The Trump Administration recently released its “Fall 2018 Unified Agenda of Regulatory and Deregulatory Actions,” the document laying out a broad picture of how the administration intends to approach regulation – or, more accurately, de-regulation – for the near future.
Released in October, the agenda describes an administration that is committed to its pursuit of aggressive deregulation across the federal government. The administration argues the agenda will “promote economic growth and innovation and protect individual liberty.”
With Democrats seizing control of the House of Representatives in the recent midterm elections, the White House’s path to major legislative accomplishments is blocked. As a result, it is likely to place an even greater emphasis on de-regulation, as the executive branch possesses broad latitude to re-write rules and regulations without Congressional input.
What’s in the Agenda
For more information on the specific proposals for each federal agency, you can visit the agenda document linked above. The agenda lays out what Americans can expect from their federal government agencies.
For example, the Environmental Protection Agency is looking at a number of significant new rules and regulations, as well as revisions to existing rules. One of the most prominent is a rule regulating the presence of lead and copper in the nation’s drinking water.
Obviously, the Trump Administration is not selling this agenda as one that will threaten the health and well-being of the American people. Instead, administration officials are claiming that its agencies will continue to cut “onerous” regulations and save businesses money – the administration calculates that it saved businesses more than $20 billion in the 2018 fiscal year, a product of cutting 176 regulations during that timeframe.
However, The Hill reports the White House released a report at the beginning of the year which found that the benefits of regulations passed between 2006 and 2016 actually outweighed their costs. Conservative critics of government regulations often focus on the easily observable costs of a regulation (new equipment, etc) while ignoring that the regulations can actually save money through reduced hospital visits, for example.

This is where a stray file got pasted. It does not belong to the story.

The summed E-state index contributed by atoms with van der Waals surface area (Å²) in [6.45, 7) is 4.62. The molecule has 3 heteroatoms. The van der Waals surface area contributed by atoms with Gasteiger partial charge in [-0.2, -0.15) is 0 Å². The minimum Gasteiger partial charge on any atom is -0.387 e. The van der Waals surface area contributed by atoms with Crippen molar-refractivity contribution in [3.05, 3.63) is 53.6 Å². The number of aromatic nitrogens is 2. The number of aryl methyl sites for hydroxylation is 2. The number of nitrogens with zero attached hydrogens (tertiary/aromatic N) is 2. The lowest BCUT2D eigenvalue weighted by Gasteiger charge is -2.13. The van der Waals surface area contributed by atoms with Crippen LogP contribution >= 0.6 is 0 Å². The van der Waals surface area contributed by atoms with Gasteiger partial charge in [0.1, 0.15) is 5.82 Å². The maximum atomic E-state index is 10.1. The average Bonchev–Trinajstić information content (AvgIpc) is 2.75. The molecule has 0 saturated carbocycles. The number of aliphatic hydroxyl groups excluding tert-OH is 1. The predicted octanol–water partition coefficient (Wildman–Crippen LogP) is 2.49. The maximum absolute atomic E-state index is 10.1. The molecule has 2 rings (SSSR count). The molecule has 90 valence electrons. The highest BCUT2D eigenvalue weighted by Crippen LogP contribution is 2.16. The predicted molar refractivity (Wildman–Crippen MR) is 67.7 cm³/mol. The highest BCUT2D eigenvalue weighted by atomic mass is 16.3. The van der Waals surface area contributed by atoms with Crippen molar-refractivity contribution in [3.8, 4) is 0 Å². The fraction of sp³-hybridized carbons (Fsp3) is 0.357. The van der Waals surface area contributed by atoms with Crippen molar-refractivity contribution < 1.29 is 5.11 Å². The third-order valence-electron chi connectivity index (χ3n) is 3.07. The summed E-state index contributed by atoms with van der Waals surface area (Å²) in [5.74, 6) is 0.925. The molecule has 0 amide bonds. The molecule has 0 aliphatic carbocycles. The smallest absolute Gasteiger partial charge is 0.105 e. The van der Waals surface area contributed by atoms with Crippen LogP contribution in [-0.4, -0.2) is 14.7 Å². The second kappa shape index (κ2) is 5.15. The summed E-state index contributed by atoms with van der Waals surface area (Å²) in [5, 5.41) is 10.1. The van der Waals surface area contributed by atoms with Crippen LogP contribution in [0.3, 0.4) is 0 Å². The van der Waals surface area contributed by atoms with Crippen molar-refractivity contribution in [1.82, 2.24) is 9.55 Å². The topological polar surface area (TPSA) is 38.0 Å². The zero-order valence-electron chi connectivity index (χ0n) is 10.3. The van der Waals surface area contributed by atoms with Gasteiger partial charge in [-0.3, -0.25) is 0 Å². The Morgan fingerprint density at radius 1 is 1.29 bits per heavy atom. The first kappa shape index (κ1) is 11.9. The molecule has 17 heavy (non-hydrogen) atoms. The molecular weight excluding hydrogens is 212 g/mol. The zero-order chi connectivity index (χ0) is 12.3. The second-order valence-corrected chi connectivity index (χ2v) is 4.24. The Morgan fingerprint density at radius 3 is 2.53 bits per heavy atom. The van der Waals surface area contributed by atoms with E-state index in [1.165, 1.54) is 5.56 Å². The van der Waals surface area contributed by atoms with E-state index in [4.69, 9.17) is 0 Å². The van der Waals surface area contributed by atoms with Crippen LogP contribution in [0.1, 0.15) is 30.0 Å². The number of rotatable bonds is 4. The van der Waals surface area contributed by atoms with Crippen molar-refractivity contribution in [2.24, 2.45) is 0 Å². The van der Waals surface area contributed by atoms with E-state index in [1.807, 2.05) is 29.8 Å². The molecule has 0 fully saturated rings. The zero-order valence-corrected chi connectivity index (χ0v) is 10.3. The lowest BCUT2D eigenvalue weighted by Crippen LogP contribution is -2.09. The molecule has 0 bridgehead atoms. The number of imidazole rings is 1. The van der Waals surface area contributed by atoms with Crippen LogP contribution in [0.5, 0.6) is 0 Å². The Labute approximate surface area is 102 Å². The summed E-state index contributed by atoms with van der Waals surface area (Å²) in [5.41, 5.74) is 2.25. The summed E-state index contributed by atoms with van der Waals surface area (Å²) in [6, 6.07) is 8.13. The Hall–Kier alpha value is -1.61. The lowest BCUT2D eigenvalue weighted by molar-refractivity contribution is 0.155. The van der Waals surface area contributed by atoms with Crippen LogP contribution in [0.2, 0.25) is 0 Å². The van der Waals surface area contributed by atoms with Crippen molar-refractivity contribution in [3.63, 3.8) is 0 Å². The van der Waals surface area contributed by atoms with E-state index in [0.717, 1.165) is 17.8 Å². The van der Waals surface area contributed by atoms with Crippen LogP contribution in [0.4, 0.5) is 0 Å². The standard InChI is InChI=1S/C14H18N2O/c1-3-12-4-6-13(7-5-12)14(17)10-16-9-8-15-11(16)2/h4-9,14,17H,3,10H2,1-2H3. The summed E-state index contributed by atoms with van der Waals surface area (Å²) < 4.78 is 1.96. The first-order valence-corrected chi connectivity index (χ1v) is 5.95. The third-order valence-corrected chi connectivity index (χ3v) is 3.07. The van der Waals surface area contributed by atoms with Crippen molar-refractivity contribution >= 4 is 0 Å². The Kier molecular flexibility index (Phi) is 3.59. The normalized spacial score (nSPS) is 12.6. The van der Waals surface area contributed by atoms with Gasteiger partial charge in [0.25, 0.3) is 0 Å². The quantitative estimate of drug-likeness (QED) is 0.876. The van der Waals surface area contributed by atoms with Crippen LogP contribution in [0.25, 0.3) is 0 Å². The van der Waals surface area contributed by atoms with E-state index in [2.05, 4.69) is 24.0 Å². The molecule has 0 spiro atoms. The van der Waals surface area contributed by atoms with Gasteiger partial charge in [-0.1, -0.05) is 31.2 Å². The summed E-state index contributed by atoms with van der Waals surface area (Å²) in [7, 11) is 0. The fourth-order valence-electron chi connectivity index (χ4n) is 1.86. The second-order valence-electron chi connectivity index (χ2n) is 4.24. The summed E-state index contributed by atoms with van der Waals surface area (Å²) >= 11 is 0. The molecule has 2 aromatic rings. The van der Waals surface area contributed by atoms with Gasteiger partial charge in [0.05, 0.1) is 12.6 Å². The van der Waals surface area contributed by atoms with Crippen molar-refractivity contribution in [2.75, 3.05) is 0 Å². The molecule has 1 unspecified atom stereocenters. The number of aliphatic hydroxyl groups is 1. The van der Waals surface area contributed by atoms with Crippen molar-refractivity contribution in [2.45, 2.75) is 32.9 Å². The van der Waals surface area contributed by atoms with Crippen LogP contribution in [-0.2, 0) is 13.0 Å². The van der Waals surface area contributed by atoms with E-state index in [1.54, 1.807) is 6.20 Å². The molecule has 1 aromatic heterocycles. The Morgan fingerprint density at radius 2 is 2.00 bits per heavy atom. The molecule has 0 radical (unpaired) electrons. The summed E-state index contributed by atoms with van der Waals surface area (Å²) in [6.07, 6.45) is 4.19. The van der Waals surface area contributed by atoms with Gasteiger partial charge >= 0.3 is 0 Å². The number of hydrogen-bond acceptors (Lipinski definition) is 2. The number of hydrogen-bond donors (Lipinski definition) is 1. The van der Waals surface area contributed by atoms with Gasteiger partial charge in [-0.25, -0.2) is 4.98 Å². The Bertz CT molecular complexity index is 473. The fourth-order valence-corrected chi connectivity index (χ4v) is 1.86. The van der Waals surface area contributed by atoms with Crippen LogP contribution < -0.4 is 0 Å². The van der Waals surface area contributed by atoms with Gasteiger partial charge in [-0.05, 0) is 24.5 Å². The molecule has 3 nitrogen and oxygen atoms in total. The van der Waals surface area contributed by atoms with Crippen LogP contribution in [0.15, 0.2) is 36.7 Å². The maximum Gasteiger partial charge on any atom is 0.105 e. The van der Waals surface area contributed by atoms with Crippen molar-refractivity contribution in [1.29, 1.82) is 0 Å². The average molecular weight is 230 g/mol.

Administration officials merely responded that they don’t intend to cut regulations that “are working.”
Will Aggressive De-Regulation Work?
Regardless of how the administration frames this agenda, however, it’s clear that, in effect, it will amount to an aggressive attack on the existing regulatory state. That has been the Trump Administration’s philosophy since Inauguration Day – on issues as varied as power plant regulation, asbestos, student loans and the Endangered Species Act, the Trump Administration has shown that its priority is slashing regulations on American business.
The Administration has moved quickly to “deconstruct the administrative state,” in the somewhat grandiose words of former White House adviser Steve Bannon. The speed of these actions has, in part, represented an attempt to demonstrate the sort of focus and competence that has been lacking in most other parts of the Administration’s operations, especially as a Republican-controlled Congress failed to accomplish many of its stated goals.
But while both the right and the left have focused on the Administration’s regulatory attacks (though with much different tones), the actual effects of these actions are somewhat more nuanced. The portrayal of the Trump Administration as a lean, mean, regulation-cutting machine is simplistic – in fact, the Administration has often cut with more passion than skill, and that has come back to bite it in court.
Time after time, the Administration attempted to suspend or short-circuit existing regulations, only to have the federal courts rule that such suspensions were not legal. This has forced the various federal agencies to go back to the drawing board and write brand new rules and regulations.
And this is not a simple process. Despite some public misconception, the process for writing new regulations is complicated and time-consuming, and requires a great deal of analysis by agency staffers. Agency heads cannot simply wave a magic wand and erase an existing regulation.
Furthermore, each of these new regulations can be challenged in court by environmental groups and Democratic state attorneys general, of which there are now 27 after the recent midterm elections. In addition, a Democratic House with full oversight capabilities will attempt to shine a spotlight on how agencies are approaching their regulatory responsibilities, introducing a new dynamic to the conversation.
As a result, some of the Administration’s proposed regulatory rollbacks will almost certainly be delayed until after the 2020 election, adding even more urgency to that contest.